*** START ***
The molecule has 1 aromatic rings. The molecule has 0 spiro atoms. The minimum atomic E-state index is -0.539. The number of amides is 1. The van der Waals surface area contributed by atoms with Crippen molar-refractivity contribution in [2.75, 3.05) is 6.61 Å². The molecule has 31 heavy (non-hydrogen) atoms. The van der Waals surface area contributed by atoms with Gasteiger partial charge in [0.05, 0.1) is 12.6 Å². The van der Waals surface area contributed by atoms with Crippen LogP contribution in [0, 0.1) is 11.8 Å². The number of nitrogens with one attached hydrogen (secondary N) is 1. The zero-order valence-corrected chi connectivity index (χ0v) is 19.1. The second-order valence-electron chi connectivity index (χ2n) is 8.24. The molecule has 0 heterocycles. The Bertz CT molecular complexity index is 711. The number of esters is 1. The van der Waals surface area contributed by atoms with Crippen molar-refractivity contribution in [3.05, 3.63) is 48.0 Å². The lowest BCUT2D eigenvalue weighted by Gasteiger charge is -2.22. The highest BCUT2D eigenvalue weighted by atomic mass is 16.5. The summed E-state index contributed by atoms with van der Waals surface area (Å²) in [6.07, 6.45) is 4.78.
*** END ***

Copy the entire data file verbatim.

The molecule has 1 aromatic rings. The molecule has 0 spiro atoms. The minimum atomic E-state index is -0.539. The number of amides is 1. The van der Waals surface area contributed by atoms with Crippen molar-refractivity contribution in [2.75, 3.05) is 6.61 Å². The molecule has 31 heavy (non-hydrogen) atoms. The van der Waals surface area contributed by atoms with Gasteiger partial charge in [0.05, 0.1) is 12.6 Å². The van der Waals surface area contributed by atoms with Crippen LogP contribution in [0, 0.1) is 11.8 Å². The number of nitrogens with one attached hydrogen (secondary N) is 1. The zero-order valence-corrected chi connectivity index (χ0v) is 19.1. The second-order valence-electron chi connectivity index (χ2n) is 8.24. The molecule has 0 heterocycles. The Bertz CT molecular complexity index is 711. The number of esters is 1. The van der Waals surface area contributed by atoms with Crippen molar-refractivity contribution in [3.05, 3.63) is 48.0 Å². The lowest BCUT2D eigenvalue weighted by Gasteiger charge is -2.22. The highest BCUT2D eigenvalue weighted by atomic mass is 16.5. The summed E-state index contributed by atoms with van der Waals surface area (Å²) in [6.07, 6.45) is 4.78.